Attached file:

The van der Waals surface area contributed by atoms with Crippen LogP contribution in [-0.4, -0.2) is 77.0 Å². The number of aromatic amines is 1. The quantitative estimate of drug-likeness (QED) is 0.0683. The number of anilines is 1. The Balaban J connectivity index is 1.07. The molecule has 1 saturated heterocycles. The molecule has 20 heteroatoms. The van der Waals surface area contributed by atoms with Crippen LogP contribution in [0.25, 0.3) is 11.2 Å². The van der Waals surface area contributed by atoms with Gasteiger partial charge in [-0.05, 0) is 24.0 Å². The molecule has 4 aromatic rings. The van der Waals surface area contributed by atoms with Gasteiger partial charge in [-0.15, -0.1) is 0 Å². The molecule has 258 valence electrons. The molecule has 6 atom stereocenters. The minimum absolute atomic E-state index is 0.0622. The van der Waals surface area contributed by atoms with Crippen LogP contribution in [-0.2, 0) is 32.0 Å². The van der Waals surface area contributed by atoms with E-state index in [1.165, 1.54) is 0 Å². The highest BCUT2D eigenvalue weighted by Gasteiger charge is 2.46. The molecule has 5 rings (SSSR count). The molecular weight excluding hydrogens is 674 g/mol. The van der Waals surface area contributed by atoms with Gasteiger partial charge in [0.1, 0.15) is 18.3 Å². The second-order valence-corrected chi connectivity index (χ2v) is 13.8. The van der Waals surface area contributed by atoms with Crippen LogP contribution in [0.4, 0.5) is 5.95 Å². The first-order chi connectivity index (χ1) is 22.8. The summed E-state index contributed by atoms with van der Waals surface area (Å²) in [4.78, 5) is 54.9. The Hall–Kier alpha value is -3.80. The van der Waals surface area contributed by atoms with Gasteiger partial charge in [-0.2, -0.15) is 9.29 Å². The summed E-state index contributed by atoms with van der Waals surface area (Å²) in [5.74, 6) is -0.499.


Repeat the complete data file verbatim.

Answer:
The van der Waals surface area contributed by atoms with Crippen LogP contribution in [-0.4, -0.2) is 77.0 Å². The number of aromatic amines is 1. The quantitative estimate of drug-likeness (QED) is 0.0683. The number of anilines is 1. The Balaban J connectivity index is 1.07. The molecule has 1 saturated heterocycles. The molecule has 20 heteroatoms. The van der Waals surface area contributed by atoms with Crippen LogP contribution in [0.25, 0.3) is 11.2 Å². The van der Waals surface area contributed by atoms with Gasteiger partial charge in [-0.05, 0) is 24.0 Å². The molecule has 4 aromatic rings. The van der Waals surface area contributed by atoms with Gasteiger partial charge in [-0.15, -0.1) is 0 Å². The molecule has 258 valence electrons. The molecule has 6 atom stereocenters. The minimum absolute atomic E-state index is 0.0622. The van der Waals surface area contributed by atoms with Crippen LogP contribution in [-0.2, 0) is 32.0 Å². The van der Waals surface area contributed by atoms with E-state index in [1.165, 1.54) is 0 Å². The highest BCUT2D eigenvalue weighted by Gasteiger charge is 2.46. The molecule has 5 rings (SSSR count). The molecular weight excluding hydrogens is 674 g/mol. The van der Waals surface area contributed by atoms with Gasteiger partial charge in [0.1, 0.15) is 18.3 Å². The second-order valence-corrected chi connectivity index (χ2v) is 13.8. The van der Waals surface area contributed by atoms with Crippen LogP contribution in [0.4, 0.5) is 5.95 Å². The first-order chi connectivity index (χ1) is 22.8. The summed E-state index contributed by atoms with van der Waals surface area (Å²) in [4.78, 5) is 54.9. The Hall–Kier alpha value is -3.80. The van der Waals surface area contributed by atoms with Gasteiger partial charge in [-0.2, -0.15) is 9.29 Å². The summed E-state index contributed by atoms with van der Waals surface area (Å²) in [5.74, 6) is -0.499.